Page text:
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Cheap conveyor belt sushi in Japan: Kura sushi

Previously, I already introduced two conveyor belt sushi places to you, Genki Sushi and Uobei, and today, I discovered another one, Kura sushi. All plates of sushi (mostly there are two pieces of sushi on one plate and for some of the more expensive kinds, you get one piece) are just 100 yen. They have special high-tech plates, so you can just grab the plate through the hole in the front and the plastic, transparent, dome-shaped lid will open by itself. You can also order sushi through the touch screen (in English) and it will arrive in the high-speed track located above the regular conveyor belt.

I am not sure if this is the case for all of the Kura sushi shops, but on tv, I saw that you can also play a game on the touch screen after you insert 5 empty plates in the slot located at your table. By winning it, you can get a small trinket/toy in a plastic ball.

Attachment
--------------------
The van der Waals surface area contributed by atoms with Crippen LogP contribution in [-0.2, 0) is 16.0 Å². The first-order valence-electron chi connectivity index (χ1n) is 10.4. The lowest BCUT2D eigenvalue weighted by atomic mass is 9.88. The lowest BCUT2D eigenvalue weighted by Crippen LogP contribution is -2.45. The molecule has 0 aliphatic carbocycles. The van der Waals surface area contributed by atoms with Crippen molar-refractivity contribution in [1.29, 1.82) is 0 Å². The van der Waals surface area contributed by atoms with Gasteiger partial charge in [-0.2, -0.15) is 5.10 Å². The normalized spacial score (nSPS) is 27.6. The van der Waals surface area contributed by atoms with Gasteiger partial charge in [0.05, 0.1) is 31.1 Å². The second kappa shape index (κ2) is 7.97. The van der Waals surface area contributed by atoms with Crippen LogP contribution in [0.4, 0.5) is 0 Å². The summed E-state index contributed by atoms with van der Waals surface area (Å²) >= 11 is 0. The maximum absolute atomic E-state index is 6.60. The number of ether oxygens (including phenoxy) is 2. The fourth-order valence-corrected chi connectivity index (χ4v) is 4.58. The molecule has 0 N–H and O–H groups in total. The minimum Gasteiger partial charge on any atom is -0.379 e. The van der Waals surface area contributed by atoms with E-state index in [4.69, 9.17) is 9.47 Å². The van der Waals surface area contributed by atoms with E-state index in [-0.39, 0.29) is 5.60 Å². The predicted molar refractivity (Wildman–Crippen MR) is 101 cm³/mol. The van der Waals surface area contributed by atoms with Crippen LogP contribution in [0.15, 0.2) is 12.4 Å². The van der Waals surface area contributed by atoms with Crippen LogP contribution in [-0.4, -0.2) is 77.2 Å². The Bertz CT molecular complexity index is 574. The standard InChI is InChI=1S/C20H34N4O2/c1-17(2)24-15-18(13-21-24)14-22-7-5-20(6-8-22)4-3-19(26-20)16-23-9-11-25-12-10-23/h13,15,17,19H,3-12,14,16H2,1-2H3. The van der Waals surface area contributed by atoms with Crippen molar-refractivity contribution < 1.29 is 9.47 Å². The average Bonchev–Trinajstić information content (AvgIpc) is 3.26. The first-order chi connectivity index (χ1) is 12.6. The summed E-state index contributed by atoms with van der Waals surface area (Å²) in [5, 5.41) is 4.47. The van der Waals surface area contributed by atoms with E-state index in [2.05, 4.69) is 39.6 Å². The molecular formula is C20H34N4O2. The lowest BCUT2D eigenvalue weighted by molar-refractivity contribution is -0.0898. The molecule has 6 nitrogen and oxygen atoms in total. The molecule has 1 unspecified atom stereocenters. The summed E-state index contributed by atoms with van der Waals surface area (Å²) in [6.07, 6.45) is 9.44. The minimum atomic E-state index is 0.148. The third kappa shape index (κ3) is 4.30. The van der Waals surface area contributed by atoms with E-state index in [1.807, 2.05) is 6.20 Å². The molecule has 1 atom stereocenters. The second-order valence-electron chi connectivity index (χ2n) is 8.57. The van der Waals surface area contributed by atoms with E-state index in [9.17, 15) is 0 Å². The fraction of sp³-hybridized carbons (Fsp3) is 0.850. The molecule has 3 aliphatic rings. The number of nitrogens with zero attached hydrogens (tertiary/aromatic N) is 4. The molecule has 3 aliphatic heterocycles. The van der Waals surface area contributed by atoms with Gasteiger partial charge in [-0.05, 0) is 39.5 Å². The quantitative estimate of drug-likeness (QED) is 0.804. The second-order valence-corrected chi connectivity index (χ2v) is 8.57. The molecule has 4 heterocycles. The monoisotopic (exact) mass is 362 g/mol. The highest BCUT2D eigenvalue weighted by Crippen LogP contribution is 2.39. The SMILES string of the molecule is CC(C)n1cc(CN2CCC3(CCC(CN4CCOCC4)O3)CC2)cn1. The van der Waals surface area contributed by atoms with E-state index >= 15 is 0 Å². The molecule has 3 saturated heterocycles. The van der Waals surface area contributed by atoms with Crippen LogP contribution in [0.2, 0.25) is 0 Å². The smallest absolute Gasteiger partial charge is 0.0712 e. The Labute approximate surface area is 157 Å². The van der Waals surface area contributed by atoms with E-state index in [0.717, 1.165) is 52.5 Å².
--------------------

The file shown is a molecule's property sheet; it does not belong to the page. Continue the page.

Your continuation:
You can find the menu with clear pictures and prices here. Warm dishes, such as bowls of rice, noodles, and udon with toppings …
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Japanese, luxury travel busses

I have always visited cities in Japan with the shinkansen, but I have seen signs of long distance buses around touristy areas before. For instance, when I was in Hakone, I saw a bus that could take me directly to Shinjuku. That is very impressive as it takes about an hour with a high-speed train. Because I easily get carsick, I never considered this option.

But recently, I discovered that the buses can have more comfort than I could ever imagine. Take for instance, the seats in the buses from Willer Express, they have fully reclining chairs (up to 142°!) with a cocoon like partition, special ladies-only seats with leg rests that have a built in foot massager and heating + a Sharp Plasma cluster air purifier on board, a hood attached to the top of the seat that gives you privacy, while you sleep, and a personal monitor for entertainment and games at the back of the seat in front of you. It has started to become comparable to an airplane without the discomfort that you might get from th…

Luxury capsule hotel: First Cabin